"The House of Representatives is where Fast Track and trade pacts always have their most difficult challenge, and this will certainly be the case in the current Congress," said Public Citizen.
 
Even though House Republican leaders support Fast Track, almost every House Democrat opposes it. Passing it would require a party line vote by Republicans to grant massive new authority to the Democratic president they have attacked for years as an "imperial president" who grabs power, it added.
 
"That scenario is already generating a chorus of opposition by tea party conservatives, especially as many conservative Republicans oppose Fast Track as a constitutional aberration anyway. Even with the corporate lobby in favour, the Republican leadership will be hard pressed to overcome this political dynamic."
 
Prominent Republican free traders have insisted that the TPP include enforceable disciplines against currency manipulation that would undercut Japan and other nations' practice of devaluating their currency to boost exports, said Public Citizen.
 
Letters making that demand were signed by a super-majority of 60 US senators and 230 House members.
 
According to Public Citizen, Senior Republican Sen. Lindsey Graham of South Carolina, an ardent "free trader" who has supported all past free trade agreements and whose leadership Obama would need to pass the TPP, says he will oppose it absent such terms.
 
"Officials from TPP countries, such as Japan, Canada, Chile, Australia and New Zealand, have expressed concern about the absence of Fast Track authority by the Obama administration, and TPP proponents in the US have repeatedly claimed that other TPP countries would not put their final offers on the table in the absence of Fast Track."
 
However, said Public Citizen, today's Fast Track bill faces long odds for approval during this session of Congress.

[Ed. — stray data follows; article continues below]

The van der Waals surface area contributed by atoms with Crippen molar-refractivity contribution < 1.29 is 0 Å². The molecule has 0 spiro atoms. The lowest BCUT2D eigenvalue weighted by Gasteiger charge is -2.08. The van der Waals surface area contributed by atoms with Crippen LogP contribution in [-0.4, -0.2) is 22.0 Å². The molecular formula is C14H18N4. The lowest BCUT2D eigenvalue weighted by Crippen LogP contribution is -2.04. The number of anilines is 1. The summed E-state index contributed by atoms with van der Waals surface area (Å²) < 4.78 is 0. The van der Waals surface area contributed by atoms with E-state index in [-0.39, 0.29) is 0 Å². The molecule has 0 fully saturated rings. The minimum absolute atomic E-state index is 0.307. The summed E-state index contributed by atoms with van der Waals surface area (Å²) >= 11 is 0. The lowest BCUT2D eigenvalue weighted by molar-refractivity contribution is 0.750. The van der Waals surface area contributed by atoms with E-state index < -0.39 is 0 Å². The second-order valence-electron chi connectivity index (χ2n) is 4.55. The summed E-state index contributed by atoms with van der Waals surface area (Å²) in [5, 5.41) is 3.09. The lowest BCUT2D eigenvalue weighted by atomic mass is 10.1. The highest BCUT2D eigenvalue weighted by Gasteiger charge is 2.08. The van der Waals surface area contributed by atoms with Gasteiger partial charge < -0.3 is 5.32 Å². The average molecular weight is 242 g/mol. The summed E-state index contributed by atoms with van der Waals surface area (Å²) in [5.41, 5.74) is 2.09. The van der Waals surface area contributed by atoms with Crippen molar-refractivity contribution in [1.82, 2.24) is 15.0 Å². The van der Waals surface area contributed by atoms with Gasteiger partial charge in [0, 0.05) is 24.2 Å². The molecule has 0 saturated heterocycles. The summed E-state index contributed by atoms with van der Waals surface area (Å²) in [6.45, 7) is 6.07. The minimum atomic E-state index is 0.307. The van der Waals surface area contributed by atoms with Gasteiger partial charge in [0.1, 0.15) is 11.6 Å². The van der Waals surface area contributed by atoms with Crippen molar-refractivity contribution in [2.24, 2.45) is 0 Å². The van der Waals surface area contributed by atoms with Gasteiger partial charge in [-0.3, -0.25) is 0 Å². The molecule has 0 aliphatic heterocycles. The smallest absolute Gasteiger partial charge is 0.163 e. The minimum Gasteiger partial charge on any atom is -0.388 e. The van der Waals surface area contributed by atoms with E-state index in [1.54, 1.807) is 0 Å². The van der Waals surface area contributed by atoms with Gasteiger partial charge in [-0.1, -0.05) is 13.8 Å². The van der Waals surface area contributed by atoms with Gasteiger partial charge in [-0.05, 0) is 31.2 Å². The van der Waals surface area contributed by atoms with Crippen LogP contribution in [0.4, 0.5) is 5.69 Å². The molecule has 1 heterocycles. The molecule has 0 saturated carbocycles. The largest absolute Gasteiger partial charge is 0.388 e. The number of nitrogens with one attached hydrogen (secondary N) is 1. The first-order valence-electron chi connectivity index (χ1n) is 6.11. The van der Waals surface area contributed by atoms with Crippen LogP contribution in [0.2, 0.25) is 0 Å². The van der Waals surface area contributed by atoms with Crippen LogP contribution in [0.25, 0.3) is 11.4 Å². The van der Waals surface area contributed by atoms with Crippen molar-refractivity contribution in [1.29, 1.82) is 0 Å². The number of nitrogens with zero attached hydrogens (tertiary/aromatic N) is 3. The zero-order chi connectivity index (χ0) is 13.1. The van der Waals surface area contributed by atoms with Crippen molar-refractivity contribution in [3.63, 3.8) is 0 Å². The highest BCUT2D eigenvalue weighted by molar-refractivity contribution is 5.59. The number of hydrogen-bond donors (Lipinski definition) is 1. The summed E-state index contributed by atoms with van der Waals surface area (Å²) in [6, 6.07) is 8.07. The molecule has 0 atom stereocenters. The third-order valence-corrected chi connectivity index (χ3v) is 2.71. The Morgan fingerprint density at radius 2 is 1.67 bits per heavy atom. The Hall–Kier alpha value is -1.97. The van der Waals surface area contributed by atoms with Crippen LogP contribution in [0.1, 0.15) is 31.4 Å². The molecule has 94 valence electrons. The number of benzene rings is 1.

It emphasised that the proposed bill makes only minor adjustments to the Fast Track bill that was dead on arrival in the House when it was introduced in January 2014.
 
At the time, only eight out of 201 House Democrats supported the bill and House Republican leadership could not count more than 100 members as "yes" votes (any legislation requires a simple majority of 218 "yes" votes to pass the House of Representatives.)
 
Since then, 14 of the 17 current first-term Democrats in the House have signed letters opposing or expressing serious concerns with Fast Track, despite pressure from the administration.
 
And, in contrast to past Congresses, a sizable bloc of first-term Republicans refused to sign a February letter declaring their support for Fast Track despite a major corporate lobby push, said the press release.
 
Public Citizen also said that Democrats and Republicans alike have objected to how Fast Track empowers the executive branch to use trade pacts to legislate through the back door on non-trade issues over which Congress and state legislatures have authority.
 
It recalled that the recent posting by WikiLeaks of the TPP's Investment Chapter has fuelled concerns by conservatives and liberals alike about the controversial investor-state dispute settlement (ISDS) system, which would allow corporations to skirt domestic laws and courts, and demand compensation from taxpayers for policies that investors claim violate new TPP privileges.
 
Were the TPP to be enacted with ISDS, more than 9,000 firms in the United States with parent corporations in TPP countries would be newly empowered to launch ISDS claims against the US government, Public Citizen warned.
 
Meanwhile, in a separate press release, the Center for International Environmental Law (CIEL) said that with fast-track, Congress would lose its ability to ensure that trade pacts benefit workers, the environment, and communities around the United States.
 
Modern agreements like TTIP are not simply about trade; they are about regulation, with wide-ranging effects on environmental, health and safety standards designed to protect the public interest, it said.
 
The press release quoted CIEL President Carroll Muffett as saying: "Trade agreements like the Transatlantic Trade and Investment Partnership and the Trans-Pacific Partnership, negotiated out of sight and with no meaningful public input, reflect the wish-lists of industry lobbyists, not the needs of the American people."
 
"Increasingly, these agreements deal less with inconsequential border taxes than with critical issues of public policy. Chemical safety, consumers' and workers' rights, and the power of federal and state governments to protect the public from hazardous substances and products all will be affected by the deals being negotiated. These deals would grant new rights to corporations and investors to undermine democracy and public policy in the name of private profit. Deals like TTIP and TPP demand public scrutiny and careful Congressional review. Fast track fails that standard and fails the American people," she added. +